Int. J. Mol. Sci. 2013, 14(5), 8832-8840; doi:10.3390/ijms14058832

Article
LILRA3 Is Associated with Benign Prostatic Hyperplasia Risk in a Chinese Population
Yang Jiao 1,, Li Wang 2,3,, Xin Gu 1, Sha Tao 2,3, Lu Tian 2,3, Rong Na 2,3, Zhuo Chen 2,3, Jian Kang 1, Siqun L. Zheng 2,3, Jianfeng Xu 2,3,4, Jielin Sun 2,3 and Jun Qi 1,*
1
Department of Urology, Xinhua Hospital, Medical School of Shanghai Jiaotong University, Shanghai 200092, China; E-Mails: suntribe@yahoo.cn (Y.J.); guxin111@163.com (X.G.); kjjjjd@yahoo.com (J.K.); jasonqi@sh163.net (J.Q.)
2
Center for Cancer Genomics, Wake Forest University School of Medicine, Winston-Salem, NC 27157, USA; E-Mails: liwan@wakehealth.edu (L.W.); shtao@wakehealth.edu (S.T.); lu.tian.mes@gmail.com (L.T.); narong.hs@gmail.com (R.N.); zhchen@wakehealth.edu (Z.C.); szheng@wakehealth.edu (S.L.Z.); jisun@wakehealth.edu (J.S.)
3
Center for Genomics and Personalized Medicine Research, Wake Forest University School of Medicine, Winston-Salem, NC 27157, USA
4
Fudan-VARI Center for Genetic Epidemiology, Fudan University, Shanghai 200422, China; E-Mail: jxu@wakehealth.edu
These authors contributed equally to this work.
*
Author to whom correspondence should be addressed; E-Mail: jasonqi@sh163.net; Tel.: +86-21-6579-0000; Fax: +86-21-6579-0010.
Received: 21 February 2013; in revised form: 21 March 2013 / Accepted: 8 April 2013 /
Published: 24 April 2013

Abstract

: A recent prostate cancer (PCa) genome-wide association study (GWAS) identified rs103294, a single nucleotide polymorphism (SNP) located on LILRA3, a key component in the regulation of inflammatory inhibition, to be significantly associated with PCa risk in a Chinese population. Because inflammation may be a common etiological risk factor between PCa and benign prostatic hyperplasia (BPH), the current study was conducted to investigate the association of rs103294 with BPH risk. rs103294 was genotyped in a Chinese population of 426 BPH cases and 1,008 controls from Xinhua Hospital in Shanghai, China. Association between rs103294, BPH risk and clinicopathological traits were tested with adjustment for age. rs103294 was significantly associated with BPH risk with a p-value of 0.0067. Individuals with risk allele “C” had increased risk for BPH (OR = 1.34, 95% CI: 1.09–1.66). Stratified analysis revealed a stronger association risk for younger patients who are below 72 years old (OR = 1.51, 95% CI: 1.06–2.16). Our study represents the first effort to demonstrate that LILRA3 gene is significantly associated with BPH risk in a Chinese population. Our results support a common role of inflammation in the development of PCa and BPH. Additional studies are needed to further evaluate our results.
Keywords:
benign prostatic hyperplasia (BPH); inflammation; LILRA3; single nucleotide polymorphism (SNP); Chinese

1. Introduction

Benign prostatic hyperplasia (BPH) is a common disease that is increasingly prevalent in men over the age of fifty. It is the fourth most common diagnosis in older men [1]. A quarter of the men in their 50s are affected, a third in their 60s and half of the men past their 80s [2]. BPH is a nonmalignant enlargement of the prostate gland, clinically manifesting as lower urinary tract symptoms (LUTS) or acute urinary retention (AUR). Current management options for BPH include medications, minimally invasive therapies, and prostate surgery with continued surveillance [1,3].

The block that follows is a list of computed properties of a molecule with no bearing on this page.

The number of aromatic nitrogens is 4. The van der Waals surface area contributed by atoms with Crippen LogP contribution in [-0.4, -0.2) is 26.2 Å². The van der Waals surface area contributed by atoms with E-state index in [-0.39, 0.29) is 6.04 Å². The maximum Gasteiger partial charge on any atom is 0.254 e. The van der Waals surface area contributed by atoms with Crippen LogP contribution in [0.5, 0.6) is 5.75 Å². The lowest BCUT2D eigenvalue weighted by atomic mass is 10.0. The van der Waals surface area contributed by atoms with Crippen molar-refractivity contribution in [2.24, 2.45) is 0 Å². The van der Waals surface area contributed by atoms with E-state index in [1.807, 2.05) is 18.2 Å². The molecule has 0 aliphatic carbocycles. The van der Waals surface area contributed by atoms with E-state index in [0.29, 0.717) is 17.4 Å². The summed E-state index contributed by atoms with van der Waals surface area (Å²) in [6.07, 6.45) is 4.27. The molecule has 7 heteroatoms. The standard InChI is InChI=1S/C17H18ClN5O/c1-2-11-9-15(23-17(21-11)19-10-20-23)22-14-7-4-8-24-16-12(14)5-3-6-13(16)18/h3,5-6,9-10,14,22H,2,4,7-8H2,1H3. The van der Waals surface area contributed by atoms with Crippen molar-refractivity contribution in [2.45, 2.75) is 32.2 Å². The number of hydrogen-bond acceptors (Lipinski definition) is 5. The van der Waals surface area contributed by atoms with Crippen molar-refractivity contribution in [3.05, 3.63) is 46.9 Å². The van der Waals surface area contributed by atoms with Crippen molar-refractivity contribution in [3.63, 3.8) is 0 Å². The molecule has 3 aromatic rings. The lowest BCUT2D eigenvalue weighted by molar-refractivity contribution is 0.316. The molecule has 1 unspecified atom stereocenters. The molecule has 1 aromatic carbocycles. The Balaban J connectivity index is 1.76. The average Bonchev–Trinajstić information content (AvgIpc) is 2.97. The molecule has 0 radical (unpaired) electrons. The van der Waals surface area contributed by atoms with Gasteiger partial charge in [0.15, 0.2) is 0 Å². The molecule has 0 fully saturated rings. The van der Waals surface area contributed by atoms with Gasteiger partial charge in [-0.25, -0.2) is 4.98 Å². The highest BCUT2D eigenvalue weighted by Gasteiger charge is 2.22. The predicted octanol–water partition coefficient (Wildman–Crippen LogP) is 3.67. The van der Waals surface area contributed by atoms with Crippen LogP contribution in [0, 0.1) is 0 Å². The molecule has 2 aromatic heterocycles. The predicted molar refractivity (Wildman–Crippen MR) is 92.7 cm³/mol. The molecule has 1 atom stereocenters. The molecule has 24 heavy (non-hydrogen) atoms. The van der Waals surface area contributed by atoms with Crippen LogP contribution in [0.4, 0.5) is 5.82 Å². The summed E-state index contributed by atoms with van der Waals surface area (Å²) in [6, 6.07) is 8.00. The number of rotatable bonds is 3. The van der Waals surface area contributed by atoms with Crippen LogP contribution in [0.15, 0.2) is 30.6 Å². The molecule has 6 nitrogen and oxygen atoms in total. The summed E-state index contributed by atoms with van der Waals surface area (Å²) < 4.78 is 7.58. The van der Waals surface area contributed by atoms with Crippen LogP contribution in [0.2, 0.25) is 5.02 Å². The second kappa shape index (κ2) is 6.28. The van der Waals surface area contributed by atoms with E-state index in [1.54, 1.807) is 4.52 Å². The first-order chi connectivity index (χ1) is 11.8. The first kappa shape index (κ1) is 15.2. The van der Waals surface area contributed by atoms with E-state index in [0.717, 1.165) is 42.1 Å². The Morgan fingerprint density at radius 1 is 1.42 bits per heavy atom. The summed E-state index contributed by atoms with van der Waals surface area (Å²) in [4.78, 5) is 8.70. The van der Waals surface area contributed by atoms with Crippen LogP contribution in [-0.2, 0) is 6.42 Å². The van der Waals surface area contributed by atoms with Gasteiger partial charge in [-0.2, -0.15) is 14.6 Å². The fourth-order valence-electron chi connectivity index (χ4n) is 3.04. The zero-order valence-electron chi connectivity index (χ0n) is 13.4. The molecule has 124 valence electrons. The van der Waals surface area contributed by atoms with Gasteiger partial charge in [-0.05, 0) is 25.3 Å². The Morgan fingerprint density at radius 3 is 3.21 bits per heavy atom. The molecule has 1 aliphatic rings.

The causes of BPH are not fully known, but the overgrowth of smooth muscle tissue and glandular epithelial tissue is attributed to various factors such as aging, late activation of cell growth, hormones, and genetic factors. Diagnostic factors include age, prostate size, weight, prostate-specific antigen level, and severity of symptoms [3]. Previous studies have observed important anatomic, pathologic, and genetic links, in addition to well-established epidemiological associations, between prostate cancer (PCa) and BPH [4]. Although PCa and BPH form in different areas of the prostate and present in two distinct pathogenetic pathways, studies have suggested several common characteristics between PCa and BPH, including incidence and prevalence rise with increased age, both conditions are hormone dependent and both diseases are associated with prostatic inflammation [47].

Prostatic inflammation contributes to the development and progression of BPH, rather than occurring in response to altered tissue architecture, suggesting an immune inflammatory nature [2]. Single-nucleotide polymorphisms (SNPs) associated with inflammation have been implicated in the development of PCa [8,9]. However, very few studies had been conducted to test for association between genes involved in inflammation and BPH risk [8,10,11]. A recent genome-wide association study (GWAS) in PCa identified rs103294 to be significantly associated with PCa risk at a genome-wide significant level (p = 5.34 × 10−16) in the Chinese population [9]. rs103294 is located on LILRA3 gene, which is a key regulator of the inflammatory response. Due to the shared role of inflammation in both PCa and BPH, we conducted the current study to evaluate the association of the LILRA3 SNP and BPH risk. Our study represents the first study to evaluate the role of LILRA3 in BPH development and progression in a Chinese population.